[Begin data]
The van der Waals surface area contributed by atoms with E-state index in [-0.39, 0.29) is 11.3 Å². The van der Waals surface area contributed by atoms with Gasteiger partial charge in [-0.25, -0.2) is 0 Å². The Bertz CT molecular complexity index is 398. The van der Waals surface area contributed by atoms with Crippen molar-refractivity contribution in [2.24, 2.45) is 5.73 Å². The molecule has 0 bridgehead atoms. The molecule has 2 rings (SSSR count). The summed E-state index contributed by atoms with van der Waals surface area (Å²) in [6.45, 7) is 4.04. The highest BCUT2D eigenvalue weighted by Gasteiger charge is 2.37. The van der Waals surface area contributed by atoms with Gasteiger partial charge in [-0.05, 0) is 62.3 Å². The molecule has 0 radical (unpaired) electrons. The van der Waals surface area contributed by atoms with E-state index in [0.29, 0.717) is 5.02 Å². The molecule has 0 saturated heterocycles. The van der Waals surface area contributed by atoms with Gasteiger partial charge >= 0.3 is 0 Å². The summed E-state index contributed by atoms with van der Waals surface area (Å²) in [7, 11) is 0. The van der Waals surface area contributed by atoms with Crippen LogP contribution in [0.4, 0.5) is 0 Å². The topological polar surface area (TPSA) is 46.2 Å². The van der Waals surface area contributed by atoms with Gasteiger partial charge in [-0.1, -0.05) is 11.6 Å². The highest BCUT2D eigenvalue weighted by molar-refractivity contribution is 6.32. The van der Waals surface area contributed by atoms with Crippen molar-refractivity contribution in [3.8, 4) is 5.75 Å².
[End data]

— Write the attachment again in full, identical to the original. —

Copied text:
The van der Waals surface area contributed by atoms with E-state index in [-0.39, 0.29) is 11.3 Å². The van der Waals surface area contributed by atoms with Gasteiger partial charge in [-0.25, -0.2) is 0 Å². The Bertz CT molecular complexity index is 398. The van der Waals surface area contributed by atoms with Crippen molar-refractivity contribution in [2.24, 2.45) is 5.73 Å². The molecule has 0 bridgehead atoms. The molecule has 2 rings (SSSR count). The summed E-state index contributed by atoms with van der Waals surface area (Å²) in [6.45, 7) is 4.04. The highest BCUT2D eigenvalue weighted by Gasteiger charge is 2.37. The van der Waals surface area contributed by atoms with Gasteiger partial charge in [-0.05, 0) is 62.3 Å². The molecule has 0 radical (unpaired) electrons. The van der Waals surface area contributed by atoms with E-state index in [0.29, 0.717) is 5.02 Å². The molecule has 0 saturated heterocycles. The van der Waals surface area contributed by atoms with Gasteiger partial charge >= 0.3 is 0 Å². The summed E-state index contributed by atoms with van der Waals surface area (Å²) in [7, 11) is 0. The van der Waals surface area contributed by atoms with Crippen LogP contribution in [0.4, 0.5) is 0 Å². The topological polar surface area (TPSA) is 46.2 Å². The van der Waals surface area contributed by atoms with Gasteiger partial charge in [-0.1, -0.05) is 11.6 Å². The highest BCUT2D eigenvalue weighted by molar-refractivity contribution is 6.32. The van der Waals surface area contributed by atoms with Crippen molar-refractivity contribution in [3.8, 4) is 5.75 Å².